Cuthbert answered all counts. On the third count, he said that he had asserted nothing definite on the subject to the three illiterate witnesses who swore to the contrary. On the fourth count, he said that the fact he was wearing an Agnus Dei at the time of his arrest, did not establish that he had brought it into the Kingdom or delivered it to Tregian. On the fifth count, he said that the presence of a Missal, a Chalice and Vestments in his room, did not establish that he had celebrated Mass.

The trial judge, Justice Sir Roger Manwood, directed the jury to return a verdict of guilty, stating that, “where plain proofs were wanting, strong presumptions ought to take place.” The circumstantial case, in other words, was to be sufficient to prove the indictments. The jury found Mayne guilty of high treason on all counts and accordingly, he was sentenced to be hanged, drawn and quartered. Mayne responded, “Deo gratias!”

With him had been arraigned Francis Tregian and eight other laymen. The eight were sentenced to seizure of their goods and life imprisonment, Tregian to die (in fact he spent 26 years in prison).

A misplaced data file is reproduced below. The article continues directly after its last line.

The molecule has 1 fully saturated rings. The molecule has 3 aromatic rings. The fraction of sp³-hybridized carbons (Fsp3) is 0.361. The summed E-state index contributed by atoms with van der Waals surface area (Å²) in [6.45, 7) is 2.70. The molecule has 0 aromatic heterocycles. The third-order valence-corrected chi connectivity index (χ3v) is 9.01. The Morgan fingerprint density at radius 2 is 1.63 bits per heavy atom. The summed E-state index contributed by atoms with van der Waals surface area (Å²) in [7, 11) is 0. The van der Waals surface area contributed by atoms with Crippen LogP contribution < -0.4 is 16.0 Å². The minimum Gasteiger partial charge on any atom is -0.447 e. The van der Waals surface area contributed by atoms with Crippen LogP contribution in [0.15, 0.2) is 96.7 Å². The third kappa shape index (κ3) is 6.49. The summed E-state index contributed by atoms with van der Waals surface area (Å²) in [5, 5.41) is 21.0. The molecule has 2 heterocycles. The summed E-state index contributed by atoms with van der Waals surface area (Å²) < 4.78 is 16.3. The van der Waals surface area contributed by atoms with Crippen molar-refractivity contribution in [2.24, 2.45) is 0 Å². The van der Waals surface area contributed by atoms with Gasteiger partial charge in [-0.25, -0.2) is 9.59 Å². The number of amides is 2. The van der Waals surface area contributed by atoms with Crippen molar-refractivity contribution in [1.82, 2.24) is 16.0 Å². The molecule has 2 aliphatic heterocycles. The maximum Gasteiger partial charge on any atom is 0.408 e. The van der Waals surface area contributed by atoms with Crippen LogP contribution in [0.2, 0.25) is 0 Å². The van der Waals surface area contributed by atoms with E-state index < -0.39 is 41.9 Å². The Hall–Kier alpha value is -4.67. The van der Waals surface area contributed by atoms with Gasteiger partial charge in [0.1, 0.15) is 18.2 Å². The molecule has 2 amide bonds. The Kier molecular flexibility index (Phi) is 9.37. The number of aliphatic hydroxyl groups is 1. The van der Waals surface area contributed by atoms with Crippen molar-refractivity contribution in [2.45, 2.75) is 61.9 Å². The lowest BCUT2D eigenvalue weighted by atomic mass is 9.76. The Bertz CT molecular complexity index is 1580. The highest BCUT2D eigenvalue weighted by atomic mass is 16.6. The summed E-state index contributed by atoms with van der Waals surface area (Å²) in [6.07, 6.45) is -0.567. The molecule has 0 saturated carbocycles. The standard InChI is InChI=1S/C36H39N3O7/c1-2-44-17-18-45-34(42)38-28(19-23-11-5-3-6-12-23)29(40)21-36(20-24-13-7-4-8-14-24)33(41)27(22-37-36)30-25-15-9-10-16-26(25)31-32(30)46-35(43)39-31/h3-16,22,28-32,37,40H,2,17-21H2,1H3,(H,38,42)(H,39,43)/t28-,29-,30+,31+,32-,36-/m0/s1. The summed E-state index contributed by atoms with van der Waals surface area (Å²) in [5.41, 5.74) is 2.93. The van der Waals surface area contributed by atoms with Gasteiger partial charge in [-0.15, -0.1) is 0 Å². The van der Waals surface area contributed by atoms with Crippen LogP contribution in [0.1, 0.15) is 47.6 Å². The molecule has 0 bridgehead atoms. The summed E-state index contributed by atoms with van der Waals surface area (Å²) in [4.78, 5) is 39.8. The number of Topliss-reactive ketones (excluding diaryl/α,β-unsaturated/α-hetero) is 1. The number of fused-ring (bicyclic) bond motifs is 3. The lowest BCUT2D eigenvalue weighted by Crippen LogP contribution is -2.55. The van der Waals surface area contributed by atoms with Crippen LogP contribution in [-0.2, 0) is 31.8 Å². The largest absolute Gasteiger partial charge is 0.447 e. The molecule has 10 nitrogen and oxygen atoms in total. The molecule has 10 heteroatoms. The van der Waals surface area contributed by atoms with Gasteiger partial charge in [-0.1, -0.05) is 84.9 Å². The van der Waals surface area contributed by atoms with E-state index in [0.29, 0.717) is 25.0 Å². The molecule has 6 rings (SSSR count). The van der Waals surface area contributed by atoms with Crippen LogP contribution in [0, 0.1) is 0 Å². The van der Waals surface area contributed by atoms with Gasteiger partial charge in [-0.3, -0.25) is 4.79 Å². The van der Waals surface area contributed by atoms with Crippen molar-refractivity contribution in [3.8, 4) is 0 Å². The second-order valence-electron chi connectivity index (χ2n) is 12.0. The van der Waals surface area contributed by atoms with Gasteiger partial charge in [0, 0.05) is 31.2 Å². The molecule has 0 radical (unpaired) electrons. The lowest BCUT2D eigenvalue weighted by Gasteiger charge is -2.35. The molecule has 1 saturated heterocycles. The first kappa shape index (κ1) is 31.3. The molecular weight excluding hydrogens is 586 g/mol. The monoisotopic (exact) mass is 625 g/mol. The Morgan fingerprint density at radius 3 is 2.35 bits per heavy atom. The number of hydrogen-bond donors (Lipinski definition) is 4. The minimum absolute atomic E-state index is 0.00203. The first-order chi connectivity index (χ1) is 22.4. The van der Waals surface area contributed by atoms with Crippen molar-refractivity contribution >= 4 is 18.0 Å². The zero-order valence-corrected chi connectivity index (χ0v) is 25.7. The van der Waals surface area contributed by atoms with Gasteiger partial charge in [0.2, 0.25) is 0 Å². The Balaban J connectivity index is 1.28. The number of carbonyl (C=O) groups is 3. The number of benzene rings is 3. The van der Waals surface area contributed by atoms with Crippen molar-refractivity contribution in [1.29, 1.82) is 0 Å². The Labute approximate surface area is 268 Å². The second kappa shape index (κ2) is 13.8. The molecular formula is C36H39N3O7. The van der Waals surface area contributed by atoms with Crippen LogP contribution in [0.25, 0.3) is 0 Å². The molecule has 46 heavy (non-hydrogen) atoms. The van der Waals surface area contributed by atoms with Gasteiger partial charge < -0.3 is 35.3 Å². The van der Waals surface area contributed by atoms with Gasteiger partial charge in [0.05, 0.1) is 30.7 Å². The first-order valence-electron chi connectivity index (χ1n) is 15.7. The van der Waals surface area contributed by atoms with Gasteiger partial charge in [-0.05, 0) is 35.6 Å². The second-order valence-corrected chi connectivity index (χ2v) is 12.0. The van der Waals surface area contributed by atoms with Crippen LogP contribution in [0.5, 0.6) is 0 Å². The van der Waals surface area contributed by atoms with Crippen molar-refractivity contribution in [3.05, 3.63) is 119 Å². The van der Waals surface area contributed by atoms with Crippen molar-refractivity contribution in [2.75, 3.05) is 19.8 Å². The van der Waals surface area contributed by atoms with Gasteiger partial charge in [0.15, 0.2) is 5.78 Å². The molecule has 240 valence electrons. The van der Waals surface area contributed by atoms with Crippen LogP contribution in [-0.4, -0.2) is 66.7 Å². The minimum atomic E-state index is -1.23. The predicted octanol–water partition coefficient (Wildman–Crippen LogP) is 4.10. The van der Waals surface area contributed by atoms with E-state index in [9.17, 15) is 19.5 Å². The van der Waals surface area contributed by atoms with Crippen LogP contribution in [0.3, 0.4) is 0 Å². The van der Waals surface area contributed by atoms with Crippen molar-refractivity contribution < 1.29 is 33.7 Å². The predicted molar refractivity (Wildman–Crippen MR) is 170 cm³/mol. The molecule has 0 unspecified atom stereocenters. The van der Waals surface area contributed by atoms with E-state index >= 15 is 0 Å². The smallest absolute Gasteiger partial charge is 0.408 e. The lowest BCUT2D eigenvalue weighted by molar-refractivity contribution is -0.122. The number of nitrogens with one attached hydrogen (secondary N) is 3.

After the sentencing, Judge Jeffries took exception to the proceedings and referred the matter to the Privy Council. The Council submitted the case to the whole bench of Judges, which was inclined to leniency on the grounds of the flimsiness of the evidence. Nevertheless, the Council ordered the execution to proceed. On the night of 27 November Cuthbert Mayne’s cell was reported, by his fellow prisoners, to have become full of a “great light.”